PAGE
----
CHAPEL HILL, NC – RENCI, the Renaissance Computing Institute at UNC Chapel Hill, will receive $729,686 from the National Science Foundation to begin a process that could lead to the development of a multimillion-dollar Water Science Software Institute (WSSI) led by RENCI and UNC Chapel Hill with partners across the U.S.
The one-year conceptualization grant will enable RENCI and partners Red Hat, the world’s most successful open source software company, the Socio-Environmental Synthesis Center (SESYNC) at the University of Maryland, and the University of Illinois’ National Center for Supercomputing Applications (NCSA) to develop a strategic plan for the proposed new institute. The project team envisions creating an institute that will revolutionize how water scientists conduct their research, share research results and solve critical problems related to water quality, conservation and accessibility.
“Solving the tough problems of our time requires advanced cyberinfrastructure,” said Stanley C. Ahalt, Ph.D., director of RENCI and principal investigator for the project. “If we can give water scientists the ability to openly share their research results, raw data and scientific models, if we can help them develop robust, high-quality software and continually collaborate and use feedback from their colleagues to improve their work, then we will enable new discoveries about water-related problems at a much faster pace.”
University-based scientific research as it is done now usually involves small research teams writing their own code, gathering their own data and sharing their results through publications only when projects achieve significant results. Research software is usually hard for other scientists to use, less stable than commercial software and often unavailable to the larger scientific community. As a result, research teams often start from scratch, developing their own software, models and data sets, when they launch new projects.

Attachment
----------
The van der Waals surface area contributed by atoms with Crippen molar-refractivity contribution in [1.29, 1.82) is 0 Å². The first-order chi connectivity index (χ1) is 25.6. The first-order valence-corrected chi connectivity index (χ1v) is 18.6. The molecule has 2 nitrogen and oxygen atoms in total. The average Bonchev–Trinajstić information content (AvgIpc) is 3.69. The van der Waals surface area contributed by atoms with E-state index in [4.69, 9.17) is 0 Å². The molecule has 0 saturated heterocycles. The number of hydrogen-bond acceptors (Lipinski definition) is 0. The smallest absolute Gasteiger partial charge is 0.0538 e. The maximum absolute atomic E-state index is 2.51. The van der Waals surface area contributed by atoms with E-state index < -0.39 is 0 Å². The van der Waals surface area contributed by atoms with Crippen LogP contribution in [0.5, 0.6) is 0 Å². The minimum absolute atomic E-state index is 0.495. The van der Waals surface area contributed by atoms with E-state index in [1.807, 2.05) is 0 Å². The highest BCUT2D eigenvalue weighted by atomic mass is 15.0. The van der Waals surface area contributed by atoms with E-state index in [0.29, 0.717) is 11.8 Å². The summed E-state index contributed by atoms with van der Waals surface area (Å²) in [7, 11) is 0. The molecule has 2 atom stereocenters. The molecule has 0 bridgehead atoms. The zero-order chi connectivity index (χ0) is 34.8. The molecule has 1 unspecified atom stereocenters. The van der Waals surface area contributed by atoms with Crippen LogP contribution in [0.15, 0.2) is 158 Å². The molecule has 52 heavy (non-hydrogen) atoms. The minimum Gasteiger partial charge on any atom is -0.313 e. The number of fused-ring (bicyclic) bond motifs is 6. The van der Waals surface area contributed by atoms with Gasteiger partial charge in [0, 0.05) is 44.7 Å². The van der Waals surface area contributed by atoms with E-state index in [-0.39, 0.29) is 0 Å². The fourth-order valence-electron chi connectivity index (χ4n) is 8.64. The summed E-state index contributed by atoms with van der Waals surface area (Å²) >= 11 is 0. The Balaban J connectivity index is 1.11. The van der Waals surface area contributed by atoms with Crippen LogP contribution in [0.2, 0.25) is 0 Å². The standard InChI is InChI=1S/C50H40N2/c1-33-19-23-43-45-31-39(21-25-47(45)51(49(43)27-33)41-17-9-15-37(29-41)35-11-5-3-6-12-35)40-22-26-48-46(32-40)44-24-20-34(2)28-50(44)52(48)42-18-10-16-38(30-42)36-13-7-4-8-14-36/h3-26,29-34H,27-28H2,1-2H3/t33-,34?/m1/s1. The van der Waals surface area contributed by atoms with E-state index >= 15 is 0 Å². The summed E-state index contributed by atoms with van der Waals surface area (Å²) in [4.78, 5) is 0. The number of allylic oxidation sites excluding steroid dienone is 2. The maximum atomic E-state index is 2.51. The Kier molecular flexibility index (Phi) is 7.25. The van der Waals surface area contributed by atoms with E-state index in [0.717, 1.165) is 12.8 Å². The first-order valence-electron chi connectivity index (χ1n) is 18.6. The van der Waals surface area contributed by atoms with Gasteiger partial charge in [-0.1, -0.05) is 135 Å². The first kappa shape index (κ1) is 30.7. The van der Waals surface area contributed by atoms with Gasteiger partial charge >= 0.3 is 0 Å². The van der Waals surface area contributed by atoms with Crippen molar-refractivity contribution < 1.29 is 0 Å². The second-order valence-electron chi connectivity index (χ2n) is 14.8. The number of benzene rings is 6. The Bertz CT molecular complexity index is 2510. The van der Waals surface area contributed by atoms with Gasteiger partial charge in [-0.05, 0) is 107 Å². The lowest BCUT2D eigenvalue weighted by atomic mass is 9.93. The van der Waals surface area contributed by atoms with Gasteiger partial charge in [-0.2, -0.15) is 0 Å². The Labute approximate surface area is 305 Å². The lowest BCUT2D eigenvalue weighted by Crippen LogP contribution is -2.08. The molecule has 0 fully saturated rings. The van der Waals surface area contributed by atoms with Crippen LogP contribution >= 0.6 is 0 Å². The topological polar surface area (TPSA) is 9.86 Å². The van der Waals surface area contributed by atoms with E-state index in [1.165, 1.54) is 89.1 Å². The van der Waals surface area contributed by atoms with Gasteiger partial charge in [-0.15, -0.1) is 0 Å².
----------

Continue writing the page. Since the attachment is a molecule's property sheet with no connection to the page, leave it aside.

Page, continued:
The WSSI hopes to change that research ecosystem by translating the successful open source and community-powered development processes used by Red Hat into the realm of scientific research. Red Hat’s model, codified in a consulting offering called the Pathway to Open Source Enablement, involves developing open source software through a process that shares beta releases and incremental updates with a large user community. The community provides feedback and contributes improvements to the company’s products, and new versions are periodically released, resulting in software that is continuously improved and expanded through community input and collaboration.
With the WSSI project, Red Hat’s consulting team will apply methodologies from the Open Source Enablement Pathway to academic-based research software, SESYNC will spearhead the effort to translate the Red Hat open source approach to the world of scholarly research in water science, and RENCI will build and deploy the supporting cyberinfrastructure, including production-quality software, data sharing and storage systems, online collaboration environments, and tools for sharing models and raw data.
“Our goal is nothing less than changing the culture for how scientific research is done,” said Ahalt. “But the real prize will be enabling deeper scientific insights and accelerating the rate of those insights.”
The conceptualization grant will fund two workshops that will bring together scientists and technologists to define the functional requirements of the proposed institute and a community forum that will present the institute concept to the larger water science community and invite their input. The project team will also host a software prototyping event, where participants will learn about and evaluate different methods of producing high-quality scientific software that incorporates feedback from the user community.
By September 2013, the project team will develop a strategic plan to present to the NSF. If successful, that plan could lead to a full-fledged Water Science Software Institute by 2014.